[WATCH] Judges who cleared two convicted graduates for their legal warrant made a ‘mistake’ – Chamber of Advocates

The Chamber of Advocates is insisting that a conditional discharge is still a criminal conviction that bars candidates from obtaining a warrant to practice as lawyers

Chamber of Advocates president George Hyzler (centre)
Chamber of Advocates president George Hyzler (centre)
Judges who cleared two convicted graduates for their legal warrant made a ‘mistake’ – Chamber of Advocates

Judges who cleared two law graduates for their warrant were “mistaken” when they failed to take into consideration a criminal conviction against them, the Chamber of Advocates said.

In an uncharacteristic move, the Chamber this morning held a press conference in which it denounced a statement released on Thursday by the Association of Judges and Magistrates.

The case revolves around two law graduates who took the exam to obtain their legal in January this year.

It transpired that the two, Yanica Barbara, 28, of Attard, and Thomas Sant, 30, of Qormi, had been given a conditional discharge in 2009 and 2010, respectively after admitting to fraudulently using a lost credit card.

Barbara and Sant were formally invited to obtain their warrant in the ceremony that will be held on 12 March
Barbara and Sant were formally invited to obtain their warrant in the ceremony that will be held on 12 March

After sitting for the written exam on 4 January, the two appeared in front of a panel of judges for the oral exam. The judges cleared the two candidates, who presented a clean police conduct.

Barbara and Sant were then formally invited to obtain their warrant in the ceremony that will be held on 12 March. The case was flagged by the Times of Malta earlier this week.

Controversy ensued and the Association of Judges and Magistrates, in another uncharacteristic move, released a statement defending the actions of the judges on the respective panels.

The association said the candidates had been handed down a conditional discharge, which in itself did not disqualify them from obtaining a warrant.

However, Chamber of Advocates president George Hyzler insisted the sentence meted out by the courts was irrelevant because the two candidates had admitted the charges and were found guilty.

Hyzler said the interpretation of conditional discharge by the judges was wrong.

“The two candidates admitted the charges and were found guilty. The court just decided to suspend judgment but they were guilty of crime and this prohibits a person from obtaining a warrant,” Hyzler said.

He explained that a police conduct certificate was not enough to ascertain whether a person had a criminal conviction.

Hyzler said the Chamber had received information on 4 January about the two candidates and wrote to the Chief Justice on 8 January.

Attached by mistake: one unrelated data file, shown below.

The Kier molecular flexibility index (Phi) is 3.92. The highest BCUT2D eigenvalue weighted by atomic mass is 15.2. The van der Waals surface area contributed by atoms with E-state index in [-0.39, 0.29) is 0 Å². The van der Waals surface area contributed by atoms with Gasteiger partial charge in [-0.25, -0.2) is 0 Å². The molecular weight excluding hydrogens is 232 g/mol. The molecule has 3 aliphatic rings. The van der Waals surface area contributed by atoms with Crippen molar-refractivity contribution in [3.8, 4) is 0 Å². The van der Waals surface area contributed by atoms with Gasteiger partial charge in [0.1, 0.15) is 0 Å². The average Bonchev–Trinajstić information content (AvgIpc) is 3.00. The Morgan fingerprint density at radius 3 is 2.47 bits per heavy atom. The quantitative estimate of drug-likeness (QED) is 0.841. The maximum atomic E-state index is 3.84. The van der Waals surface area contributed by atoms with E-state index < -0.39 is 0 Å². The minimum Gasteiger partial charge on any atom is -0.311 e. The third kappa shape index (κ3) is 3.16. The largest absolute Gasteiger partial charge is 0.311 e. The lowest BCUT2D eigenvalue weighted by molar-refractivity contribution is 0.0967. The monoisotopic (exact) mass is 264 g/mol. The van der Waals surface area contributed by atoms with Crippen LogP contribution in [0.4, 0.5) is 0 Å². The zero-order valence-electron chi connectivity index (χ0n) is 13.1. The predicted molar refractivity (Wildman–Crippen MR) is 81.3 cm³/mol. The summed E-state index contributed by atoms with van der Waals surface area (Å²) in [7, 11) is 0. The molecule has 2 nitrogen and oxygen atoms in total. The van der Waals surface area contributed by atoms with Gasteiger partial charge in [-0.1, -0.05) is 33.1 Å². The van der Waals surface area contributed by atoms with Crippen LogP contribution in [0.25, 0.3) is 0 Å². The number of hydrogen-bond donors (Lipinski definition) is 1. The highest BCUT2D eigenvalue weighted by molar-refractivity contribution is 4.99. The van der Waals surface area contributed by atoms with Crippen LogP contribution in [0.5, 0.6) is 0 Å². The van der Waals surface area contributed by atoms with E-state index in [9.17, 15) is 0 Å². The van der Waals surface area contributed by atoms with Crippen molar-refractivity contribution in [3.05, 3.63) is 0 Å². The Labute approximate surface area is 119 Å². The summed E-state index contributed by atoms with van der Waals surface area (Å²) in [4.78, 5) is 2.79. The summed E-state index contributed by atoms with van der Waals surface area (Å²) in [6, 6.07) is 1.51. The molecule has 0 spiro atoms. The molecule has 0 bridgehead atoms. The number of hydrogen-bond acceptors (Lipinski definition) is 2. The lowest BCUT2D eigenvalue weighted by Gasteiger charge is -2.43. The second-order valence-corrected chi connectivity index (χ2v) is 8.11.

“In the two letters – one for each candidate – the Chamber informed the Chief Justice of the criminal convictions against the two candidates and attached the respective court sentences. The Chamber asked the Chief Justice to forward the letters to the panel of judges that were to conduct the oral exams in the weeks that followed,” Hyzler explained.

Hyzler said he could not say whether the Chief Justice did forward the letters to the panel of judges but from the statement made by the Association of Judges and Magistrates, it appeared that they had been made aware of the cases.

On 5 February, after the judges cleared the candidates, the Chamber wrote to the President informing her that the two candidates could not obtain their warrant because of the criminal convictions against them. The letter was also copied to the Justice Minister.

Subsequently, the Justice Ministry withdrew the invitation to Barbara and Sant, to the warrant-awarding ceremony.

Hyzler said it was not out of this world for judges to make a mistake but the Chamber was miffed by the statement that failed to acknowledge the mistake or at least justify it correctly.

“Had the association said that the judges were aware of the convictions but still felt the two candidates were of good moral character to obtain their warrant, one may argue the case but the statement justified the decision on the wrong premise that the two had a clean police conduct and a conditional discharge was not a conviction,” Hyzler said.

He admitted that the system to screen prospective lawyers was not fool proof but insisted it would be wrong to go by the police conduct alone when other proof had emerged.

The Chamber has suggested that candidates applying for a warrant make a sworn declaration that they never had a criminal conviction, which would put the onus on them. If it transpires that candidates lied, action would be taken against them for taking a false oath.

Hyzler said there were students in the past who failed the warrant exam because of criminal convictions.

He said the Chamber wanted to protect the reputation of the profession and the interests of the ordinary citizens, who had to have trust in members of the legal profession.

“The bottom line is that the board that examined these two students made a mistake and it should have had the courage to admit so,” Hyzler said.

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